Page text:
That is the question nagging the family and friends of Danny Hall, a British backpacker who went missing in the southern Thai resort of Koh Pha Ngan six months ago.
The disappearance of the 36-year-old - last seen on 25 February - has baffled investigators and loved ones alike.
A roadie and former winner of TV quiz show The Weakest Link, Mr Hall had been on his third trip to Thailand when he was last seen after the island's world-famous Full Moon Party.
Every month, it is estimated up to 25,000 revellers descend on Koh Pha Ngan for the all-night beach rave.
For most of the party-goers their worst experience is likely to be waking up with a hangover.
But the British foreign office website warns that incidents of date rape have been reported at the event.
The Bangkok Post reported in April that a Koh Pha Ngan police chief had recently been transferred amid a rising crime rate and complaints about visitors' safety.
Meanwhile, a number of accounts of tourists being attacked on the island can be found on internet travel chatrooms.
Mr Hall's friend, Roy Twemlow, was one of the last people to speak to him when he rang Mr Twemlow from a bar, in the afternoon following the Full Moon Party.
The pair became friends at Birmingham University, where Mr Hall, from Norwich, England, graduated with an honours degree in history.
The 36-year-old said: "It was about 2pm when [Danny] rang me and he sounded fine, he didn't sound panicked. It's just not like him to vanish without trace.
"I've kind of accepted I'm never going to see him again. But someone must have seen something, someone must know something.
"Danny's very sociable, makes friends easily and is highly intelligent. He's also very non-confrontational."
On arriving in Thailand at the end of January, Mr Hall, who had worked as a roadie for The Rolling Stones and at England's Glastonbury music festival, spent a week in Bangkok at Mr Twemlow's home.
"He wasn't moping around or depressed," recalls his friend. "It was just the same old Danny."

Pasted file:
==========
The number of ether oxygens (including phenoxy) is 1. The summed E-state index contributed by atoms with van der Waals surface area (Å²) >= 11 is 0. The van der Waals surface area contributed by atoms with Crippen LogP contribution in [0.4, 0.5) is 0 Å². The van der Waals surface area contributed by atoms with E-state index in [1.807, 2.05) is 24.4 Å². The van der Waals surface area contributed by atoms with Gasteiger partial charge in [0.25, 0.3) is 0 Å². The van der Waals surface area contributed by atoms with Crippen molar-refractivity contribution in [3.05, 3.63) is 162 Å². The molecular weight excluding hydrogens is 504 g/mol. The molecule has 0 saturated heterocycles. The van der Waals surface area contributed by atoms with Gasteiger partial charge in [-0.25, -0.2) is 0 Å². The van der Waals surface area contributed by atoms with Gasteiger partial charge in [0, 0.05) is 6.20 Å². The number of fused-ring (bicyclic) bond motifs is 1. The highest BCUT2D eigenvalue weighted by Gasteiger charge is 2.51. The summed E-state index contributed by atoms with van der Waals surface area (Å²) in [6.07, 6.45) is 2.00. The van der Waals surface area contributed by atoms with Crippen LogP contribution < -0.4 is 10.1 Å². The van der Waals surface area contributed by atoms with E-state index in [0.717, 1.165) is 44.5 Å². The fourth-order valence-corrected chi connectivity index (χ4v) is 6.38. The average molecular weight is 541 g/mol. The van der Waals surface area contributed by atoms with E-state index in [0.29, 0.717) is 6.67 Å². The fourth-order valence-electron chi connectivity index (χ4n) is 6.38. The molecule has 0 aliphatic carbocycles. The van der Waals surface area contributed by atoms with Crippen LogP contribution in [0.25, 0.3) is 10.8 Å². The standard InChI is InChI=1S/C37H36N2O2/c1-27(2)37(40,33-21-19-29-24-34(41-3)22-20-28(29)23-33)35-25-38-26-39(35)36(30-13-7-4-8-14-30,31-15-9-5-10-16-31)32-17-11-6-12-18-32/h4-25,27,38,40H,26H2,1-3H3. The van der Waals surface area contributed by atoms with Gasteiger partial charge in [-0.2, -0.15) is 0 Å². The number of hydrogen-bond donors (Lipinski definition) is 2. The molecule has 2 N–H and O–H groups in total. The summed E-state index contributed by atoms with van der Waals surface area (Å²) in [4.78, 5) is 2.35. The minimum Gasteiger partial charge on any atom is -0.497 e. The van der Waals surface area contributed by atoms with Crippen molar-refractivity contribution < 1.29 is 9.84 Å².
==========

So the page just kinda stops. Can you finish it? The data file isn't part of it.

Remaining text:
Mr Twemlow, a teacher who has lived in Thailand for a decade, travelled down to Koh Pha Ngan to investigate after Mr Hall had been reported missing.
He expected to find police on the island in the midst of a full investigation when he arrived at the end of April.
But he says: "When I got to Koh Pha Ngan, the police knew very little about the case, they hadn't even searched the area where Danny was last seen. It's a bit of a disgrace really."
Mr Twemlow found his friend's possessions - a backpack and an acoustic Yamaha guitar - left in his accommodation, a hut at the island's secluded Hat Yao beach. But Mr Hall's passport and money belt have not been found.
American backpacker Chris Chester, who met Mr Hall on Koh Pha Ngan a week before his disappearance, but did not attend the Full Moon Party, raised the alarm within three of four days of the Briton vanishing.
The 39-year-old said he and his German girlfriend had met up with Mr Hall almost daily, going to the beach, relaxing with a massage and shopping.
"He had been in regular contact with us the whole time, so when we didn't hear from him for a couple of days I thought it was pretty strange. I started trying to find him and asking around," he said.
Mr Chester checked hospitals and clinics on Koh Pha Ngan and neighbouring Koh Samui in his search for the missing tourist, but to no avail.
"There was nothing to suggest he was depressed. I really can't fathom what happened to him," he said.
Mr Hall is known to have joined dozens of party-goers at the Backyard Bar for an "after-party", on the morning after the Full Moon rave.
Niki Kursakul, 45, from Sydney, Australia, who is married to the Thai owner of the bar, described Mr Hall's disappearance as "totally bizarre".
The mother-of-two, who has lived in Thailand for 16 years, said: "It's very, very strange. The bar isn't near a beach but I suppose it's possible he could have wandered down to the sea, gone swimming and got into difficulty.
"But a body would usually get washed up if someone drowned. If he'd fallen or had an accident near the bar he would have been found by now.
"There can be the occasional fight [in the Backyard Bar] but no-one saw any argument taking place that day as far as I know."
Bangkok's ministry of foreign affairs said the Thai authorities were working closely with Mr Hall's family and friends and the British embassy to investigate his disappearance.
Spokesman Tharit Charungvat said: "The safety of tourists in Thailand is a matter of great concern to the Royal Thai Government."
He said the number of visitors to Thailand was on the rise and that the country's popularity was "due, among other things, to the hospitality and safety tourists can expect when visiting Thailand".
Thai Police Colonel Chataree Pandum said Mr Hall's bank account remains dormant since he disappeared and investigators believe the Briton did not leave the island.
Norfolk Constabulary in England said they were treating Mr Hall as a missing person - as is the UK foreign office - but that officers currently had no plans to travel to Thailand.
In the meantime, the agony for Mr Hall's loved ones continues.
6 months ago